by form and feature in the extended landscape. In the latter part of the
course of the Tweed, the country beyond its banks assumes a fine champaign
8. At Old
Melrose, there was a Culdee establishment (afterwards removed to Coldingham),
said to have been founded by Aidan, a monk of Iona, who had been selected,
on the application of Oswald King of Northumbria, for the work of
evangelising his subjects, and who took up his episcopal residence at
Lindisfarne about the year 635.
The Tweed is joined on the opposite side by the
Leader, issuing from a beautiful wooded vale. On this, the North Road,
though longer, to Dryburgh, some of the finest views are to be obtained.
On the east bank of the Leader, and about a mile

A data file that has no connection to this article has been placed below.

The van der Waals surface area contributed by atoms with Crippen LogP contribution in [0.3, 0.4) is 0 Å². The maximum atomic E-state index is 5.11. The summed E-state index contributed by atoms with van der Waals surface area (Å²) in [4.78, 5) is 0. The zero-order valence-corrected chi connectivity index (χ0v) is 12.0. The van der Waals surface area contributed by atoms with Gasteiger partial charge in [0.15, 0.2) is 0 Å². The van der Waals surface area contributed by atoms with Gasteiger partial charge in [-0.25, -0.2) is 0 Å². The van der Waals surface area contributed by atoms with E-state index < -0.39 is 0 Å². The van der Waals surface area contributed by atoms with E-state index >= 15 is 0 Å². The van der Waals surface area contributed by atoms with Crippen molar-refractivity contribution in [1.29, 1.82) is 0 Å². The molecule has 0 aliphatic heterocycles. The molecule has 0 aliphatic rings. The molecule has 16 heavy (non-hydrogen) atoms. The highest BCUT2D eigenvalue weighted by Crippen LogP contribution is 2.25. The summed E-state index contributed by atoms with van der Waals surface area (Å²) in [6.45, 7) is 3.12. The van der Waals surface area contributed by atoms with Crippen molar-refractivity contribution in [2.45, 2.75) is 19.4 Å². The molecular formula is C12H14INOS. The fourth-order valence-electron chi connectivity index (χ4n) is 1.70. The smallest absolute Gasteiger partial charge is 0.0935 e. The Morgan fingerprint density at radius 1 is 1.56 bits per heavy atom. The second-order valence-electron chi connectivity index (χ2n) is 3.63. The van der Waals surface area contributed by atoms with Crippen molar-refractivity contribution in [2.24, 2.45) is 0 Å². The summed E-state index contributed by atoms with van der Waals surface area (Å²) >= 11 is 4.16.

and a-half from where it joins the Tweed, is Cowdenknowes, a name well known
to every lover of Scottish song; and, a mile further up the Leader, the
village of Earlstoun, or Ercildoune, close by which are the remains of the
tower in which lived the famous "Thomas the Rhymer," author of the metrical
romance of "Sir Tristrem," and reputed utterer of many popular prophecies.
is situated on the haugh land on the north side,
about four miles from Melrose, contiguous to the mansion of the Buchan
family, and completely embosomed amid rich foliage. Of the Abbey, except
some of the terminal walls, little remains, but forming altogether a highly
"Where Ruin greenly dwells."
Dryburgh was also founded by the pious King
David in 1150. A heightened interest now attaches to Dryburgh, as the last
resting-place of the remains of Sir Walter Scott.
Returning to the public road, about four miles
from Melrose is the village of St. Boswells, or Lessuden, where the
principal cattle and sheep fair in the south of Scotland is held on the 18th